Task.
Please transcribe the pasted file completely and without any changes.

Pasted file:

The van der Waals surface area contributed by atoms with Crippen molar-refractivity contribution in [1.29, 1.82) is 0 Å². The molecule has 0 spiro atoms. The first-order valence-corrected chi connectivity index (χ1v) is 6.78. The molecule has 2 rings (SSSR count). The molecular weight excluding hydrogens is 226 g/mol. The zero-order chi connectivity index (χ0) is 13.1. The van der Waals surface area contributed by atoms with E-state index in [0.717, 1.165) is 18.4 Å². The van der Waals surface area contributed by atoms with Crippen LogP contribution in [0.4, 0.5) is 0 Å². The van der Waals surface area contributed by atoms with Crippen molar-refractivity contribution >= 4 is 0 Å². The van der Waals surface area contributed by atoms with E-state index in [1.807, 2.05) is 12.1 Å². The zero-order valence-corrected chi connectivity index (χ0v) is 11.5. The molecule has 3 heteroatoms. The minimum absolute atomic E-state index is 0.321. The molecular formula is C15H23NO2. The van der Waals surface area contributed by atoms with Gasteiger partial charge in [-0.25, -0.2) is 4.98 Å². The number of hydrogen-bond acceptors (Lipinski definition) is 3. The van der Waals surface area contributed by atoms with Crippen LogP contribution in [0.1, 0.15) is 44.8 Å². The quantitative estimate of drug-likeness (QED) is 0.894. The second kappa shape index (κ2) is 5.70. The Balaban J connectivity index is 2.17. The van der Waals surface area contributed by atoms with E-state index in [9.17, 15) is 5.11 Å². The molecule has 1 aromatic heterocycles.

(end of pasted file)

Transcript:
The van der Waals surface area contributed by atoms with Crippen molar-refractivity contribution in [1.29, 1.82) is 0 Å². The molecule has 0 spiro atoms. The first-order valence-corrected chi connectivity index (χ1v) is 6.78. The molecule has 2 rings (SSSR count). The molecular weight excluding hydrogens is 226 g/mol. The zero-order chi connectivity index (χ0) is 13.1. The van der Waals surface area contributed by atoms with E-state index in [0.717, 1.165) is 18.4 Å². The van der Waals surface area contributed by atoms with Crippen LogP contribution in [0.4, 0.5) is 0 Å². The van der Waals surface area contributed by atoms with Crippen molar-refractivity contribution >= 4 is 0 Å². The van der Waals surface area contributed by atoms with E-state index in [1.807, 2.05) is 12.1 Å². The zero-order valence-corrected chi connectivity index (χ0v) is 11.5. The molecule has 3 heteroatoms. The minimum absolute atomic E-state index is 0.321. The molecular formula is C15H23NO2. The van der Waals surface area contributed by atoms with Gasteiger partial charge in [-0.25, -0.2) is 4.98 Å². The number of hydrogen-bond acceptors (Lipinski definition) is 3. The van der Waals surface area contributed by atoms with Crippen LogP contribution in [0.1, 0.15) is 44.8 Å². The quantitative estimate of drug-likeness (QED) is 0.894. The second kappa shape index (κ2) is 5.70. The Balaban J connectivity index is 2.17. The van der Waals surface area contributed by atoms with E-state index in [9.17, 15) is 5.11 Å². The molecule has 1 aromatic heterocycles.